Move over, Thomas Paine! Revolutionary War writer and activist finds fame! First biography for young readers published!
Mercy Otis of colonial Massachusetts did not attend college but studied at home with her father’s encouragement. After her marriage to James Warren, she began writing and joined the political discussions about breaking ties with Great Britain that were held in her home. As open rebellion grew closer, she wrote political plays, albeit unsigned. When fighting broke out, Warren began an ambitious project—a history of the American Revolution, concentrating on “radical thoughts and bold actions.” It was published in 1805 under her name. Woelfle’s lively and informative style keeps the narrative flowing. Wallner’s gouache paintings are colorful and spirited, with a good mix of full-page scenes and close-ups of prominent figures. In a nice touch, Mercy Otis Warren's Copley portrait hanging in the Boston Museum of Fine Arts is reproduced. Decorative inserts excerpt her writings and those of her father and her husband. It is usually Abigail Adams who gets the nod whenever women of colonial and revolutionary-era America are mentioned, so this title certainly fills a niche.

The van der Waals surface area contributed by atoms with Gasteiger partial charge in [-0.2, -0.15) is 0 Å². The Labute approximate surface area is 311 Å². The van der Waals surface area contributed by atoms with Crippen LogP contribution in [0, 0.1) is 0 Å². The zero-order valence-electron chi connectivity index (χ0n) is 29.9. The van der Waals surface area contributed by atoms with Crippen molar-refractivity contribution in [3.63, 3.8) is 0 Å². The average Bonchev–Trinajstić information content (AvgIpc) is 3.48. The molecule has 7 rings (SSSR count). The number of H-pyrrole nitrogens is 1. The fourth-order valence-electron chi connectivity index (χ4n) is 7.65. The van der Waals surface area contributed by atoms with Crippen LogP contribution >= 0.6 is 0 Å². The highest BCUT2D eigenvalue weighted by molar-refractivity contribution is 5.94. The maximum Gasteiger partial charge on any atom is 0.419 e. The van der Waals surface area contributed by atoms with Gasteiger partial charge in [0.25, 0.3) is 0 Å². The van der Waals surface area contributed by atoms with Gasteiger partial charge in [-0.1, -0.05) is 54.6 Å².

A solid addition to the canon. (author’s note, timeline, bibliography, websites) (Picture book/biography. 6-10)